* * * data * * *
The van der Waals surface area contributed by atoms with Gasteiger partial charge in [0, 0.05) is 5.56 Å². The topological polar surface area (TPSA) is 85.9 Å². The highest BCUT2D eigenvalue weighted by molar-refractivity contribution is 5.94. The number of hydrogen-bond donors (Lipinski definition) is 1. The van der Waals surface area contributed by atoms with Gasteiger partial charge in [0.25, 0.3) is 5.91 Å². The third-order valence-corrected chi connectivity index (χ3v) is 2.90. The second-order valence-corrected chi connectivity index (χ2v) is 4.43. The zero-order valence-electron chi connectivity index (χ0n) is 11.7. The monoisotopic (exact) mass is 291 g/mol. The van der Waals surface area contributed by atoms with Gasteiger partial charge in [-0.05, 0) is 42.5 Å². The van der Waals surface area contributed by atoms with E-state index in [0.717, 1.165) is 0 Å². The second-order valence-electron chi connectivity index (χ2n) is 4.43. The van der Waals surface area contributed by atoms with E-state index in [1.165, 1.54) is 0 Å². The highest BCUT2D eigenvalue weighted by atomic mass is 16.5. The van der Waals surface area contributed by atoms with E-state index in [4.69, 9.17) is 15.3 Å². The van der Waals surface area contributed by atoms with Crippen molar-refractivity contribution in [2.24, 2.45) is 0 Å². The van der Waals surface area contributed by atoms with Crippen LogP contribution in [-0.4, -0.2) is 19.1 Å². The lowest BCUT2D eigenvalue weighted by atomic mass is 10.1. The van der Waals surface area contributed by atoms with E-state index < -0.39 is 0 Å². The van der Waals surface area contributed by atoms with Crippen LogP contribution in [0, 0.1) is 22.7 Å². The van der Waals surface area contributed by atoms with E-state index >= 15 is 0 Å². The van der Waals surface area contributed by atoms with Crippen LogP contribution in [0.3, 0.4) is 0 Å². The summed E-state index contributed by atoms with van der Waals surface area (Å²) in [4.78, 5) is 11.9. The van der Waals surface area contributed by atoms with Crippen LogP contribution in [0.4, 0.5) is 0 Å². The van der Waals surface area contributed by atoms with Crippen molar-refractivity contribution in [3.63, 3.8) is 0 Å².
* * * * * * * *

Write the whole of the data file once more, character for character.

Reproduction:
The van der Waals surface area contributed by atoms with Gasteiger partial charge in [0, 0.05) is 5.56 Å². The topological polar surface area (TPSA) is 85.9 Å². The highest BCUT2D eigenvalue weighted by molar-refractivity contribution is 5.94. The number of hydrogen-bond donors (Lipinski definition) is 1. The van der Waals surface area contributed by atoms with Gasteiger partial charge in [0.25, 0.3) is 5.91 Å². The third-order valence-corrected chi connectivity index (χ3v) is 2.90. The second-order valence-corrected chi connectivity index (χ2v) is 4.43. The zero-order valence-electron chi connectivity index (χ0n) is 11.7. The monoisotopic (exact) mass is 291 g/mol. The van der Waals surface area contributed by atoms with Gasteiger partial charge in [-0.05, 0) is 42.5 Å². The van der Waals surface area contributed by atoms with E-state index in [0.717, 1.165) is 0 Å². The second-order valence-electron chi connectivity index (χ2n) is 4.43. The van der Waals surface area contributed by atoms with E-state index in [1.165, 1.54) is 0 Å². The highest BCUT2D eigenvalue weighted by atomic mass is 16.5. The van der Waals surface area contributed by atoms with E-state index in [4.69, 9.17) is 15.3 Å². The van der Waals surface area contributed by atoms with Crippen molar-refractivity contribution in [2.24, 2.45) is 0 Å². The van der Waals surface area contributed by atoms with Crippen LogP contribution in [-0.4, -0.2) is 19.1 Å². The lowest BCUT2D eigenvalue weighted by atomic mass is 10.1. The van der Waals surface area contributed by atoms with E-state index < -0.39 is 0 Å². The van der Waals surface area contributed by atoms with Crippen LogP contribution in [0, 0.1) is 22.7 Å². The van der Waals surface area contributed by atoms with E-state index >= 15 is 0 Å². The van der Waals surface area contributed by atoms with Crippen LogP contribution in [0.3, 0.4) is 0 Å². The summed E-state index contributed by atoms with van der Waals surface area (Å²) in [4.78, 5) is 11.9. The van der Waals surface area contributed by atoms with Crippen LogP contribution in [0.4, 0.5) is 0 Å². The van der Waals surface area contributed by atoms with Crippen molar-refractivity contribution in [3.63, 3.8) is 0 Å².